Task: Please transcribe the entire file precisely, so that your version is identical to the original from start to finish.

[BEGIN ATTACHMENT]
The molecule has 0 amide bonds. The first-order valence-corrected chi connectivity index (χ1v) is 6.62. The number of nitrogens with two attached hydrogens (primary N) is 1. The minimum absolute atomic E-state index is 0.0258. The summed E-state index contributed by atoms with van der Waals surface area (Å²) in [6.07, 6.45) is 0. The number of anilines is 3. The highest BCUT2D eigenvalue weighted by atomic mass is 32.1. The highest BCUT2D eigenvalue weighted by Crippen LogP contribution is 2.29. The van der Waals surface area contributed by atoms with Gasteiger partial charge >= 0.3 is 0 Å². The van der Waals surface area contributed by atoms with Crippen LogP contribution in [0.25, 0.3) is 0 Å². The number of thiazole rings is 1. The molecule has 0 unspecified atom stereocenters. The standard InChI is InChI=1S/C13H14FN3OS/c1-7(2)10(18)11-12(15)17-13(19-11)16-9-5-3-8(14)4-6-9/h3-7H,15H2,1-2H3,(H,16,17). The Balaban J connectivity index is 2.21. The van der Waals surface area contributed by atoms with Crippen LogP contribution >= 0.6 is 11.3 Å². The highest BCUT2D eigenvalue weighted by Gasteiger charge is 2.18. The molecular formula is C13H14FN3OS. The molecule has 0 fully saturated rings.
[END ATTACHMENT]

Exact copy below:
The molecule has 0 amide bonds. The first-order valence-corrected chi connectivity index (χ1v) is 6.62. The number of nitrogens with two attached hydrogens (primary N) is 1. The minimum absolute atomic E-state index is 0.0258. The summed E-state index contributed by atoms with van der Waals surface area (Å²) in [6.07, 6.45) is 0. The number of anilines is 3. The highest BCUT2D eigenvalue weighted by atomic mass is 32.1. The highest BCUT2D eigenvalue weighted by Crippen LogP contribution is 2.29. The van der Waals surface area contributed by atoms with Gasteiger partial charge >= 0.3 is 0 Å². The van der Waals surface area contributed by atoms with Crippen LogP contribution in [0.25, 0.3) is 0 Å². The number of thiazole rings is 1. The molecule has 0 unspecified atom stereocenters. The standard InChI is InChI=1S/C13H14FN3OS/c1-7(2)10(18)11-12(15)17-13(19-11)16-9-5-3-8(14)4-6-9/h3-7H,15H2,1-2H3,(H,16,17). The Balaban J connectivity index is 2.21. The van der Waals surface area contributed by atoms with Crippen LogP contribution >= 0.6 is 11.3 Å². The highest BCUT2D eigenvalue weighted by Gasteiger charge is 2.18. The molecular formula is C13H14FN3OS. The molecule has 0 fully saturated rings.